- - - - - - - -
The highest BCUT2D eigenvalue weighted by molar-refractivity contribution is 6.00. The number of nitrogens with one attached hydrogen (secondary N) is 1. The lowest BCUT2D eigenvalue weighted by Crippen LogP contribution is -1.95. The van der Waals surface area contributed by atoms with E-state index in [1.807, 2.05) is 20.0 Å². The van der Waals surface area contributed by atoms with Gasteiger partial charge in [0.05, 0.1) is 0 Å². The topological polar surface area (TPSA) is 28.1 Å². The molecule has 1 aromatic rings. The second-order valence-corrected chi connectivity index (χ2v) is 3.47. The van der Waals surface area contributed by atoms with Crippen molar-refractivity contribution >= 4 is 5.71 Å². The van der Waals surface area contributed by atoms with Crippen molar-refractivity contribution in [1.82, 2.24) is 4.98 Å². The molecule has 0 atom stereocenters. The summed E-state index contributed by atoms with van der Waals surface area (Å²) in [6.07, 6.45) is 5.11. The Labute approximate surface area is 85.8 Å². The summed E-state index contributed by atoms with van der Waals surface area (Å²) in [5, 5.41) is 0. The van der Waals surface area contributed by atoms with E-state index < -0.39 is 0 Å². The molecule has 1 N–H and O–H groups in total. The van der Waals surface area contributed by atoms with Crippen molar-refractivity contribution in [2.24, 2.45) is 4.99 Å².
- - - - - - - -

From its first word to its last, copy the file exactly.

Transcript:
The highest BCUT2D eigenvalue weighted by molar-refractivity contribution is 6.00. The number of nitrogens with one attached hydrogen (secondary N) is 1. The lowest BCUT2D eigenvalue weighted by Crippen LogP contribution is -1.95. The van der Waals surface area contributed by atoms with E-state index in [1.807, 2.05) is 20.0 Å². The van der Waals surface area contributed by atoms with Gasteiger partial charge in [0.05, 0.1) is 0 Å². The topological polar surface area (TPSA) is 28.1 Å². The molecule has 1 aromatic rings. The second-order valence-corrected chi connectivity index (χ2v) is 3.47. The van der Waals surface area contributed by atoms with Crippen molar-refractivity contribution >= 4 is 5.71 Å². The van der Waals surface area contributed by atoms with Crippen molar-refractivity contribution in [1.82, 2.24) is 4.98 Å². The molecule has 0 atom stereocenters. The summed E-state index contributed by atoms with van der Waals surface area (Å²) in [6.07, 6.45) is 5.11. The Labute approximate surface area is 85.8 Å². The summed E-state index contributed by atoms with van der Waals surface area (Å²) in [5, 5.41) is 0. The van der Waals surface area contributed by atoms with E-state index < -0.39 is 0 Å². The molecule has 1 N–H and O–H groups in total. The van der Waals surface area contributed by atoms with Crippen molar-refractivity contribution in [2.24, 2.45) is 4.99 Å².